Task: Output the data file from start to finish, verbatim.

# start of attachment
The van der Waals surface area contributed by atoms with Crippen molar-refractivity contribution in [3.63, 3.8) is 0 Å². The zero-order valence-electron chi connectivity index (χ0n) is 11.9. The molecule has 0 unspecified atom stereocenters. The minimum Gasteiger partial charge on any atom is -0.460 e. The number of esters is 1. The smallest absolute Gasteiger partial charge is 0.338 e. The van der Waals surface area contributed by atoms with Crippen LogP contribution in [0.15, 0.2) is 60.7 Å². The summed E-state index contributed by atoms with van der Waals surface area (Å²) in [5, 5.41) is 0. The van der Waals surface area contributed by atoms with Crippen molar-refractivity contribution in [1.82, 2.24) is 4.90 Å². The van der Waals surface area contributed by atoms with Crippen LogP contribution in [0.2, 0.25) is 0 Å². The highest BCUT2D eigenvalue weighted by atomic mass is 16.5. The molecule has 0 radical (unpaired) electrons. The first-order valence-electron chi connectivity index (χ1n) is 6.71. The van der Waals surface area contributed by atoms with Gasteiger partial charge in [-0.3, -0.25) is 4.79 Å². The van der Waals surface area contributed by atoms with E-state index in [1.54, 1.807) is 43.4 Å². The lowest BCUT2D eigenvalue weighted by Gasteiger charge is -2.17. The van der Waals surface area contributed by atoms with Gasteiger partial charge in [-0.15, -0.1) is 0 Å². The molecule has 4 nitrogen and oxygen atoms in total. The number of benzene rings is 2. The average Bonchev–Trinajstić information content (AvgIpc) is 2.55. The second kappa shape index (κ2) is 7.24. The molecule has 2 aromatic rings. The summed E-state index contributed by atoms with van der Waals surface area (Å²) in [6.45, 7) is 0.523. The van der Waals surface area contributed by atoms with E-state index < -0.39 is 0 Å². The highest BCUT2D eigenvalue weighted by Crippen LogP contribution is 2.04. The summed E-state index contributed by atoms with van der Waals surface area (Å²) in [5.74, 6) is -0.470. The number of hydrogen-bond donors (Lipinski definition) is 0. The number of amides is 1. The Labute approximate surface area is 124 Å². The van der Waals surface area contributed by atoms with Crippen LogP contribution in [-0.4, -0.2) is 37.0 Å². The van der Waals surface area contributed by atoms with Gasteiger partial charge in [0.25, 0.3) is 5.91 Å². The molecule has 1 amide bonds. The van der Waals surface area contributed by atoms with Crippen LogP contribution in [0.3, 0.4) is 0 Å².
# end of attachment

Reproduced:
The van der Waals surface area contributed by atoms with Crippen molar-refractivity contribution in [3.63, 3.8) is 0 Å². The zero-order valence-electron chi connectivity index (χ0n) is 11.9. The molecule has 0 unspecified atom stereocenters. The minimum Gasteiger partial charge on any atom is -0.460 e. The number of esters is 1. The smallest absolute Gasteiger partial charge is 0.338 e. The van der Waals surface area contributed by atoms with Crippen LogP contribution in [0.15, 0.2) is 60.7 Å². The summed E-state index contributed by atoms with van der Waals surface area (Å²) in [5, 5.41) is 0. The van der Waals surface area contributed by atoms with Crippen molar-refractivity contribution in [1.82, 2.24) is 4.90 Å². The van der Waals surface area contributed by atoms with Crippen LogP contribution in [0.2, 0.25) is 0 Å². The highest BCUT2D eigenvalue weighted by atomic mass is 16.5. The molecule has 0 radical (unpaired) electrons. The first-order valence-electron chi connectivity index (χ1n) is 6.71. The van der Waals surface area contributed by atoms with Gasteiger partial charge in [-0.3, -0.25) is 4.79 Å². The van der Waals surface area contributed by atoms with E-state index in [1.54, 1.807) is 43.4 Å². The lowest BCUT2D eigenvalue weighted by Gasteiger charge is -2.17. The van der Waals surface area contributed by atoms with Gasteiger partial charge in [-0.15, -0.1) is 0 Å². The molecule has 4 nitrogen and oxygen atoms in total. The number of benzene rings is 2. The average Bonchev–Trinajstić information content (AvgIpc) is 2.55. The second kappa shape index (κ2) is 7.24. The molecule has 2 aromatic rings. The summed E-state index contributed by atoms with van der Waals surface area (Å²) in [6.45, 7) is 0.523. The van der Waals surface area contributed by atoms with E-state index < -0.39 is 0 Å². The highest BCUT2D eigenvalue weighted by Crippen LogP contribution is 2.04. The summed E-state index contributed by atoms with van der Waals surface area (Å²) in [5.74, 6) is -0.470. The number of hydrogen-bond donors (Lipinski definition) is 0. The number of amides is 1. The Labute approximate surface area is 124 Å². The van der Waals surface area contributed by atoms with Crippen LogP contribution in [-0.4, -0.2) is 37.0 Å². The van der Waals surface area contributed by atoms with Gasteiger partial charge in [0.25, 0.3) is 5.91 Å². The molecule has 1 amide bonds. The van der Waals surface area contributed by atoms with Crippen LogP contribution in [0.3, 0.4) is 0 Å².